“I think this body is reticent to throw more money at the SEC until ya’ll have proven that you have addressed the structural problems from within…in a comprehensive way,” [Emerson said]. “Since 2001, SEC’s budget has increased over 200 percent. Despite this tremendous growth in resources over the past decade, the SEC failed to detect Ponzi schemes such as Madoff and Stanford, the U.S. financial system nearly collapsed, and judges continue to question SEC settlements and regulations.”
Further starving a regulatory agency that’s already clearly unable to handle its massive mission is not a terribly convincing argument—one would have to truly believe the SEC is completely capable of policing Wall Street but simply suffering from “structural problems,” as Emerson asserts. (To give a sense of the very real funding problems, JPMorgan Chase—only one of the 35,000 entities the SEC is tasked with regulating—spends four times the entire SEC budget on information technology alone). But it’s the only argument Republicans have—the SEC is funded entirely by fees from the financial industry, so Republicans can’t carp about the deficit.
Republicans on the House Financial Services Committee have been making mischief in other areas, too. Representative Kevin Brady, a Texas Republican, introduced a bill this week to strip the Federal Reserve of its legal mandate to seek maximum employment. The Humphrey-Hawkins Full Employment Act of 1978 gives the Fed a dual mandate of seeking low inflation and high employment, but Republicans would prefer it only focus on combating inflation—which, not incidentally, is something the very wealthy are typically quite concerned with, as it can devalue their large piles of assets or investments.
Sensing a political opportunity, all twenty-seven Democrats on the panel have signed a letter asking the chairman, Representative Spencer Bachus, to hold a full hearing on the matter of keeping the Federal Reserve from addressing unemployment. They stress they do not support the bill, but coyly say that “the country would benefit from having a full discussion of this issue, now that it has been raised by various influential figures, including you.”
Perhaps this turnabout will work, and in any case, it’s doubtful the Senate would pass this measure and all but certain Obama would veto it. But it’s clear that Republicans are not content to sit idly by while the White House attempts to wield the power it can without Congress—and these are all ideas that will be sitting in the hopper should Republicans take the Senate and White House back this fall.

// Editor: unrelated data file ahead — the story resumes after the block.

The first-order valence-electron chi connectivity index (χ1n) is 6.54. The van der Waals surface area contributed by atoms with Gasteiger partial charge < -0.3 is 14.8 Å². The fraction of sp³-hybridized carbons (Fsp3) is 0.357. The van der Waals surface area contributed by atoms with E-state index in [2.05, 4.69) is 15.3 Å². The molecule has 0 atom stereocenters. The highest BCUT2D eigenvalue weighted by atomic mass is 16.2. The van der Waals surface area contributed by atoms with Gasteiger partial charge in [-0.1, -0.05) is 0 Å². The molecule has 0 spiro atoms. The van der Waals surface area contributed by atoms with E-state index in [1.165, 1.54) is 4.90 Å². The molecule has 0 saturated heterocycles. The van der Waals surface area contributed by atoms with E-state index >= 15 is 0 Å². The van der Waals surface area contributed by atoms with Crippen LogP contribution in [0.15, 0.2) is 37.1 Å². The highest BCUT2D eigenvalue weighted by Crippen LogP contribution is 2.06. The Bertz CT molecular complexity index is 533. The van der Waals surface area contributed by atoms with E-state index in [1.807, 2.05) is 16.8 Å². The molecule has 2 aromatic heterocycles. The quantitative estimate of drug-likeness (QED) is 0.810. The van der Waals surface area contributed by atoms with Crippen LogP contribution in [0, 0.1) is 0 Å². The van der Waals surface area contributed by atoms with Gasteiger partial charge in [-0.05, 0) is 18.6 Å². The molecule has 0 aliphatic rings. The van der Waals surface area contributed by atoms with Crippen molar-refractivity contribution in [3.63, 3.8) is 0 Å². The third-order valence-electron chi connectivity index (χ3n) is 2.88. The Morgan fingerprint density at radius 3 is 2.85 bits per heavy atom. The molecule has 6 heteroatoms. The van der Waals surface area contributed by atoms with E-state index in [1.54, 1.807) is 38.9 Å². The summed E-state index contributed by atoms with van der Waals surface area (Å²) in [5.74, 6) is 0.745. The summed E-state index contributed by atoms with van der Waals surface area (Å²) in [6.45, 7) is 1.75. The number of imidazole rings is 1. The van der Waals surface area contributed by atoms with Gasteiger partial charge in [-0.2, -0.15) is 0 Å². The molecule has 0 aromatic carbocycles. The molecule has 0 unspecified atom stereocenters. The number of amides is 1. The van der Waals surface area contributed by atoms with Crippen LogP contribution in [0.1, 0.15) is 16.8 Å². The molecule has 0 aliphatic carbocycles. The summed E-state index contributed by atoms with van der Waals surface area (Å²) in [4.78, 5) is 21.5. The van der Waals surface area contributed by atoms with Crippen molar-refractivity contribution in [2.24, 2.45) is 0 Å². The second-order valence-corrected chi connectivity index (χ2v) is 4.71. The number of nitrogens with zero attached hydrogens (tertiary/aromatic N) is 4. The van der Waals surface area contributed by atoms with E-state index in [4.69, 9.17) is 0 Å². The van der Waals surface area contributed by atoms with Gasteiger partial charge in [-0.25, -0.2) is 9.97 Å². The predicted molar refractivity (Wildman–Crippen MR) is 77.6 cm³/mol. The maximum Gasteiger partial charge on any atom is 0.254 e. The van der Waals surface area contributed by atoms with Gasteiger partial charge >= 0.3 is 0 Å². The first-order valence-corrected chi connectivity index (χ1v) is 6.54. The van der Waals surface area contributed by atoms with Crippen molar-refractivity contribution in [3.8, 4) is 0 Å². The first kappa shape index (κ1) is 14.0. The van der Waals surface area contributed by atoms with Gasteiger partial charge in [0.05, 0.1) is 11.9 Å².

by Nation intern Loren Fogel
Last week, Congress sent the Federal Restricted Buildings and Grounds Improvement Act of 2011 to President Obama’s desk. If enacted, the law would broaden federal power to prosecute and levy penalties upon anyone who disrupts government or is deemed trespassing “without lawful authority” upon grounds that are protected by the US Secret Service. These grounds would not only include the White House, the vice president’s residence (US Naval Observatory) and other federal buildings but also anywhere the president or people protected by Secret Service are visiting.
The bill passed in the House of Representatives with only three dissenters—but they raise important points about potential misuse of this law and worry that it might make protesting in the presence of politicians much more difficult. Representative Justin Amash, a freshman Tea Party member from Michigan, noted on his Facebook account that current law already forbids people from entering these restricted areas:
[This] bill expands current law to make it a crime to enter or remain in an area where an official is visiting even if the person does not know it’s illegal to be in that area and has no reason to suspect it’s illegal. Some government officials may need extraordinary protection to ensure their safety. But criminalizing legitimate First Amendment activity—even if that activity is annoying to those government officials—violates our rights. I voted “no.”
While proponents of this bill haven’t explicitly referenced the Occupy movement, the timing is certainly interesting. Avoiding protests is becoming an increasing governmental concern, as evidenced by this week’s relocation of the G8 summit to Camp David. And if enacted, it is possible the enhanced powers of the Secret Service could be applied as a means of deterring or arresting protesters along the campaign trail or at the national party conventions.
In these times of risk, fear and demands for change, the tension between the authority and needs of those who provide security and the right of individuals to protest and freely express their grievances are pushing particularly hard against one another. The Secret Service has its needs, and the risks and responsibilities inherent in its duties require realistic empathy and consideration. At the same time, protesters have rights, and efforts to keep them out of spaces in which federal officials gather is a sign of diminishing democracy.